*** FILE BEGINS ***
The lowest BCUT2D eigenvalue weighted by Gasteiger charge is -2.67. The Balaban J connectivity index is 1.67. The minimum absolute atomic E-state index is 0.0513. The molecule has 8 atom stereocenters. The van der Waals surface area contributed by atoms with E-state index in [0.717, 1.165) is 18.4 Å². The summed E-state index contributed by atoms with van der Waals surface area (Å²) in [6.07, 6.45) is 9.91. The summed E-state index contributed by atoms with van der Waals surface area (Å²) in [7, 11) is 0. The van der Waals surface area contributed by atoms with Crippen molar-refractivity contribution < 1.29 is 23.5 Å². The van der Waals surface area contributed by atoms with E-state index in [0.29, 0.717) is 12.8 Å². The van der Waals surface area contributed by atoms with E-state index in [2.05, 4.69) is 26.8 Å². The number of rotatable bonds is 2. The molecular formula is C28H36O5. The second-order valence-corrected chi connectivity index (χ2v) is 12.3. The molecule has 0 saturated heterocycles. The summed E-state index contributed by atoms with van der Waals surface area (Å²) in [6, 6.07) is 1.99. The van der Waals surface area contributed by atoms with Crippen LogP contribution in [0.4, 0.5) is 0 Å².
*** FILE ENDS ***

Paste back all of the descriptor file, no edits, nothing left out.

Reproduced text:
The lowest BCUT2D eigenvalue weighted by Gasteiger charge is -2.67. The Balaban J connectivity index is 1.67. The minimum absolute atomic E-state index is 0.0513. The molecule has 8 atom stereocenters. The van der Waals surface area contributed by atoms with E-state index in [0.717, 1.165) is 18.4 Å². The summed E-state index contributed by atoms with van der Waals surface area (Å²) in [6.07, 6.45) is 9.91. The summed E-state index contributed by atoms with van der Waals surface area (Å²) in [7, 11) is 0. The van der Waals surface area contributed by atoms with Crippen molar-refractivity contribution < 1.29 is 23.5 Å². The van der Waals surface area contributed by atoms with E-state index in [0.29, 0.717) is 12.8 Å². The van der Waals surface area contributed by atoms with E-state index in [2.05, 4.69) is 26.8 Å². The number of rotatable bonds is 2. The molecular formula is C28H36O5. The second-order valence-corrected chi connectivity index (χ2v) is 12.3. The molecule has 0 saturated heterocycles. The summed E-state index contributed by atoms with van der Waals surface area (Å²) in [6, 6.07) is 1.99. The van der Waals surface area contributed by atoms with Crippen LogP contribution in [0.4, 0.5) is 0 Å².